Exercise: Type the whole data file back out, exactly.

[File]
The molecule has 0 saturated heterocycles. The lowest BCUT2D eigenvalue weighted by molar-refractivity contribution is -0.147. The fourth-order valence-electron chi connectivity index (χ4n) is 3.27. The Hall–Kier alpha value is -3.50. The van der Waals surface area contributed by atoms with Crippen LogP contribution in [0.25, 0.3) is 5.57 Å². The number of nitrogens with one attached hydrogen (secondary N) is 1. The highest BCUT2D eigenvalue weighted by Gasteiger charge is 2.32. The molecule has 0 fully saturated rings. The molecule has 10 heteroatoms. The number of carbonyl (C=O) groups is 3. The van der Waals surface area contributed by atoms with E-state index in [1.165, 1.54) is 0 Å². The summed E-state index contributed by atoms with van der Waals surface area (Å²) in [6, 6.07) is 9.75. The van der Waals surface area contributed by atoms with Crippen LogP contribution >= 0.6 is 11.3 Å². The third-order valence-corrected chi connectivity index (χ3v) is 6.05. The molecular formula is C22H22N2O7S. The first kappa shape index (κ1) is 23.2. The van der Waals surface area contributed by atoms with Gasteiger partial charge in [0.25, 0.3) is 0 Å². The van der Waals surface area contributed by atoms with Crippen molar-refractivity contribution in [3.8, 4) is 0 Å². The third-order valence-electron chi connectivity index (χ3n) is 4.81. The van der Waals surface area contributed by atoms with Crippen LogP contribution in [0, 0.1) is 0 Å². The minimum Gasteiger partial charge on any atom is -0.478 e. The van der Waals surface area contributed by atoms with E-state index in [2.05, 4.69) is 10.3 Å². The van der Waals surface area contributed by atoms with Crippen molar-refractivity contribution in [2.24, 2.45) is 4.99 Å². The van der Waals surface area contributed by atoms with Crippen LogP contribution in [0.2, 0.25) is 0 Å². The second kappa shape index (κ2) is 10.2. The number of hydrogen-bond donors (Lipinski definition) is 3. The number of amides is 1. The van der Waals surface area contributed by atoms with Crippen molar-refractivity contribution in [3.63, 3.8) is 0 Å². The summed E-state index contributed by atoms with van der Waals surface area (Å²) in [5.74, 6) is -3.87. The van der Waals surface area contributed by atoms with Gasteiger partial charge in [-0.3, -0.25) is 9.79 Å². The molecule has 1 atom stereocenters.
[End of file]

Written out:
The molecule has 0 saturated heterocycles. The lowest BCUT2D eigenvalue weighted by molar-refractivity contribution is -0.147. The fourth-order valence-electron chi connectivity index (χ4n) is 3.27. The Hall–Kier alpha value is -3.50. The van der Waals surface area contributed by atoms with Crippen LogP contribution in [0.25, 0.3) is 5.57 Å². The number of nitrogens with one attached hydrogen (secondary N) is 1. The highest BCUT2D eigenvalue weighted by Gasteiger charge is 2.32. The molecule has 0 fully saturated rings. The molecule has 10 heteroatoms. The number of carbonyl (C=O) groups is 3. The van der Waals surface area contributed by atoms with E-state index in [1.165, 1.54) is 0 Å². The summed E-state index contributed by atoms with van der Waals surface area (Å²) in [6, 6.07) is 9.75. The van der Waals surface area contributed by atoms with Crippen LogP contribution >= 0.6 is 11.3 Å². The third-order valence-corrected chi connectivity index (χ3v) is 6.05. The molecular formula is C22H22N2O7S. The first kappa shape index (κ1) is 23.2. The van der Waals surface area contributed by atoms with Gasteiger partial charge in [0.25, 0.3) is 0 Å². The van der Waals surface area contributed by atoms with Crippen molar-refractivity contribution in [3.8, 4) is 0 Å². The third-order valence-electron chi connectivity index (χ3n) is 4.81. The van der Waals surface area contributed by atoms with Crippen LogP contribution in [0, 0.1) is 0 Å². The minimum Gasteiger partial charge on any atom is -0.478 e. The van der Waals surface area contributed by atoms with E-state index in [2.05, 4.69) is 10.3 Å². The van der Waals surface area contributed by atoms with Crippen molar-refractivity contribution in [2.24, 2.45) is 4.99 Å². The van der Waals surface area contributed by atoms with Crippen LogP contribution in [0.2, 0.25) is 0 Å². The second kappa shape index (κ2) is 10.2. The number of hydrogen-bond donors (Lipinski definition) is 3. The number of amides is 1. The van der Waals surface area contributed by atoms with Crippen molar-refractivity contribution in [3.63, 3.8) is 0 Å². The summed E-state index contributed by atoms with van der Waals surface area (Å²) in [5.74, 6) is -3.87. The van der Waals surface area contributed by atoms with Gasteiger partial charge in [-0.3, -0.25) is 9.79 Å². The molecule has 1 atom stereocenters.